Intel Z87 Motherboard Review with Haswell: Gigabyte, MSI, ASRock and ASUSby Ian Cutress on June 27, 2013 8:00 AM EST
ASRock Z87 Extreme6/AC BIOS
Over the last few ASRock motherboards I have reviewed, the BIOS has been steadily improving into something aesthetically pleasing as well as easy to use with a lot of additional extra features. ASRock’s mentality over the past couple of years has been to attempt lots of little minor adjustments and see which ones pique the interest of its consumers, with a few major additions here and there. In the BIOS itself, we have an almost high-contrast setup (which I prefer) which makes it easy to read, along with high definition images where necessary. The only thing really missing is perhaps a persistent ribbon of information regarding the motherboard name, CPU used and memory installed, with speeds of each.
The entry screen to the BIOS is initially our Main screen, which gives some basic info on the system at hand: motherboard name and BIOS version; CPU name and current speed; total memory installed along with DRAM slot detection and current speeds. I would prefer some additional information here as well such as CPU temperatures and voltages, perhaps fan speeds, in a visually pleasing representation.
The couple of features at the bottom are worth noting. The first is an option to adjust the page on entry, meaning that overclockers can go straight into the overclocking options menu when entering the BIOS rather than have to navigate through the Main menu. The final option is a UEFI Guide option, which when selected will go through a quite slow text guide of the different features of the BIOS. This is in part a nice idea for new users, though I believe the guide has to be more refined than this initial version.
Most enthusiasts are going to head on over to the OC Tweaker menu to adjust overclocking options. ASRock have separated the overclock options under headings for a single menu, starting with automatic overclock options (4.0 GHz to 4.8 GHz in 200 MHz jumps), then CPU, DRAM, FIVR (Fully Integrated Voltage Regulator), and finally voltages. We get separate menus for DRAM timings, which also comes with a memory tweaker for XMP settings.
In the Advanced Menu is where we get our enable/disable controller options, along with adjusting the SATA configuration for RAID setups.
The ASRock Tools menu is where we often find ASRock’s newest additions to the BIOS. Every generation we seem to get something new – from the past we get the System Browser, the Online Management Guard, Dehumidifier function and Internet Flash. New for this generation is the ‘UEFI Tech Service’, ‘EASY RAID Installer’ and ‘Easy Driver Installer’ options.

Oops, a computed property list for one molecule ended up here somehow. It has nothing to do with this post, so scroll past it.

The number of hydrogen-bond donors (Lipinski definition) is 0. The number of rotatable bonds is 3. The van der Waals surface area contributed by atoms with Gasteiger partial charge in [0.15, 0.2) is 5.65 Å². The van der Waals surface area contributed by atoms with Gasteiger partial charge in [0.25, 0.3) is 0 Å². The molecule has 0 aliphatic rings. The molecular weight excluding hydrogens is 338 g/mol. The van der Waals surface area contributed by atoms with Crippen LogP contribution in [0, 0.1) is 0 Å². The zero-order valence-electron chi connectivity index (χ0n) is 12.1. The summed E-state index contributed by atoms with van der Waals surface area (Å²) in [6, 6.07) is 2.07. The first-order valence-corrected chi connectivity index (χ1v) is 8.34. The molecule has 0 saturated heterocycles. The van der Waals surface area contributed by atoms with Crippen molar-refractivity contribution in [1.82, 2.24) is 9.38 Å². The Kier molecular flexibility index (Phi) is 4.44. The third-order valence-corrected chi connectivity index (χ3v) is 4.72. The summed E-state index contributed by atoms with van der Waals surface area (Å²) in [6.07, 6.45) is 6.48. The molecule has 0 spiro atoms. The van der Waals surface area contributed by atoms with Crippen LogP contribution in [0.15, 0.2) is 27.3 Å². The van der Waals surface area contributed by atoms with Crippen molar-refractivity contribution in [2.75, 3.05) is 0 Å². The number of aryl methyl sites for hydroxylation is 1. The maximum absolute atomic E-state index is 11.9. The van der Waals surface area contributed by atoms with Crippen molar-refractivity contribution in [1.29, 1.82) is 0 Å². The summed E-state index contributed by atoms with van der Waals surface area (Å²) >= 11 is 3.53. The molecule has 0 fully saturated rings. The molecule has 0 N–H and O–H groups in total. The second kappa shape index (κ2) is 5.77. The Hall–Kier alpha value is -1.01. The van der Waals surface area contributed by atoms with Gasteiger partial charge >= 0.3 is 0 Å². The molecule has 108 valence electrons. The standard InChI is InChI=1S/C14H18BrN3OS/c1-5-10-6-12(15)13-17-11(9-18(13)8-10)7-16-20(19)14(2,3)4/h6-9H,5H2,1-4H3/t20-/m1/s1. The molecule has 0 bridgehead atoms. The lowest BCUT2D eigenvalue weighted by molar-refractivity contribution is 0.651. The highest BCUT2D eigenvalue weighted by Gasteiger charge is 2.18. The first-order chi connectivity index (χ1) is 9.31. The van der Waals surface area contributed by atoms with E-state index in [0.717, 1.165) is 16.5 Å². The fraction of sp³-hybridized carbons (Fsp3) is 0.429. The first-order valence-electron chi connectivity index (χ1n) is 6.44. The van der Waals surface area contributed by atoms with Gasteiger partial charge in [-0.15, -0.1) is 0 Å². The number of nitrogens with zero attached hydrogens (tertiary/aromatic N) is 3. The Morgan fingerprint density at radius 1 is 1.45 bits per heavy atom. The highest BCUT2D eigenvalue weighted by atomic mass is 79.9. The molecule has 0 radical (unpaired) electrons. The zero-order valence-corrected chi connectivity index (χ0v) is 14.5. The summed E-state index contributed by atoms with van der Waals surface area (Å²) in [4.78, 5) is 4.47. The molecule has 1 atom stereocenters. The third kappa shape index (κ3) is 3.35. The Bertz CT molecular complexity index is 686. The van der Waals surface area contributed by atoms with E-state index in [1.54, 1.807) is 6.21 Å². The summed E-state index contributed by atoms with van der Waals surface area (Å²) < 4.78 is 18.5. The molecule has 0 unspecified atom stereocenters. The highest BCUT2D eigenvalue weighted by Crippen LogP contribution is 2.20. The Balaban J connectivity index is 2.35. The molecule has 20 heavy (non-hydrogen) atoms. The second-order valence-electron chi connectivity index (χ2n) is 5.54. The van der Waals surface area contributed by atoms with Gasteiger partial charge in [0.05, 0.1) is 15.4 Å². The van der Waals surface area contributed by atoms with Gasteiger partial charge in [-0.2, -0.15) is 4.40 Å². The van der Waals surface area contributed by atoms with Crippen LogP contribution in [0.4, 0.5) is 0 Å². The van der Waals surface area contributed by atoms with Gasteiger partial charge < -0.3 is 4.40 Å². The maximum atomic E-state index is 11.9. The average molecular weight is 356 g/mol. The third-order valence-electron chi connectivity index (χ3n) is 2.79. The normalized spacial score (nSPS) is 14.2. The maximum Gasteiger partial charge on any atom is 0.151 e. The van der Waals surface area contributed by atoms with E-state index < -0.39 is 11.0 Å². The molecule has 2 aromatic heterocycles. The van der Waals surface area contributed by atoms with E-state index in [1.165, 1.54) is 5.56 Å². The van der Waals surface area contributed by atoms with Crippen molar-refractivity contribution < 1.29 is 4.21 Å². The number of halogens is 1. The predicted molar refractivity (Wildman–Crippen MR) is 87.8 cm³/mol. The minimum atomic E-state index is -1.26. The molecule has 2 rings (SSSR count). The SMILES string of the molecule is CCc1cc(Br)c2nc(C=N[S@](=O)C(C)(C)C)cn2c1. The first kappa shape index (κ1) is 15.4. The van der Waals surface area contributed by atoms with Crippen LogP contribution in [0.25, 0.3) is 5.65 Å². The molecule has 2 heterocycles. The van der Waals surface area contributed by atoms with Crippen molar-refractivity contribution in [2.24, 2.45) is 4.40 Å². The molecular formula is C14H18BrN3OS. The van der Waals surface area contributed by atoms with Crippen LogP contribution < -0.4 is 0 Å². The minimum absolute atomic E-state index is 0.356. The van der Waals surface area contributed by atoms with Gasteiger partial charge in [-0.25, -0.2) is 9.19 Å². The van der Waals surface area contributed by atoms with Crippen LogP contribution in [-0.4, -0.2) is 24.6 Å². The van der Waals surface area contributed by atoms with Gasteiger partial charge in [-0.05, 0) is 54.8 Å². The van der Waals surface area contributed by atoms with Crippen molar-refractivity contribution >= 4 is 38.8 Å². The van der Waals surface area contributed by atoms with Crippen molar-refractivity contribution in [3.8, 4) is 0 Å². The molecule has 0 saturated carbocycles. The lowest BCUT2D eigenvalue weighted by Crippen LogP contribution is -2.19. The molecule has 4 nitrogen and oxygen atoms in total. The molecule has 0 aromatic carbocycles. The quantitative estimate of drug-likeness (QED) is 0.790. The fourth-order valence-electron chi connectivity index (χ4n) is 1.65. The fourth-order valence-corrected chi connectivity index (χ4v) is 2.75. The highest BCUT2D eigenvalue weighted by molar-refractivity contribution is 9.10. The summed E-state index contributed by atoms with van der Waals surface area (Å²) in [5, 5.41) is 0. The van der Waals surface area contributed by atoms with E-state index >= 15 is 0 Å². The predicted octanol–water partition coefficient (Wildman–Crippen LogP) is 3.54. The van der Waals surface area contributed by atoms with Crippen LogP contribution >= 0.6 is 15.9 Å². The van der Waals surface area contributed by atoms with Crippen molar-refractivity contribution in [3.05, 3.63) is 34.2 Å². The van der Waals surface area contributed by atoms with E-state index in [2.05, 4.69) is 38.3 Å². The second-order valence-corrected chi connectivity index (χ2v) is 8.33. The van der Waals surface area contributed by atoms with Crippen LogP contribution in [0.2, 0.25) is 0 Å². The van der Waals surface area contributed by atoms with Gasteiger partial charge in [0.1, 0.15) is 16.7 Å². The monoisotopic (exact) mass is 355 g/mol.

Starting with the System Browser, this is a top down pictorial representation of the motherboard, and the different items that are inserted into the motherboard before POST are shown here, such as the memory, what is detected in the PCIe slots, as well as SATA and Rear IO configurations. This is particularly helpful if a user suddenly loses access to a GPU, memory stick or hard drive – if it is not detected in the System Browser, it will not be detected in the operating system.
Online Management Guard (OMG) is a simple attempt to disable network ports at various times of the day. While easily circumnavigated by adjusting the BIOS time or manually disabling the option in the BIOS, the purpose behind this feature is to adjust when children are allowed to use the internet, or for businesses to disallow ‘casual browsing’ after hours.
The UEFI Tech Service option is designed to send problem reports to ASRock directly from the BIOS. This feature only works if you have a wired Ethernet connection to the internet, and sends ASRock an email with the BIOS information used as well as a description provided by the user. There is a similar feature in the OS software.
The Easy RAID installer helps users take the RAID driver off the driver disk and place it onto a USB stick for installation of a Windows OS onto a RAID array, and Internet Flash allows users to update the BIOS with the latest version from ASRock’s online servers without jumping into an OS.
Due to the 3-pin fan headers on board the fan controls are basic at best, found under the H/W Monitor section. ASRock allows users to provide basic control or a series of pre-defined settings: Silent, Standard, Performance and Full Speed.
Elsewhere in the BIOS are Boot options and Windows 8 Fast Boot options.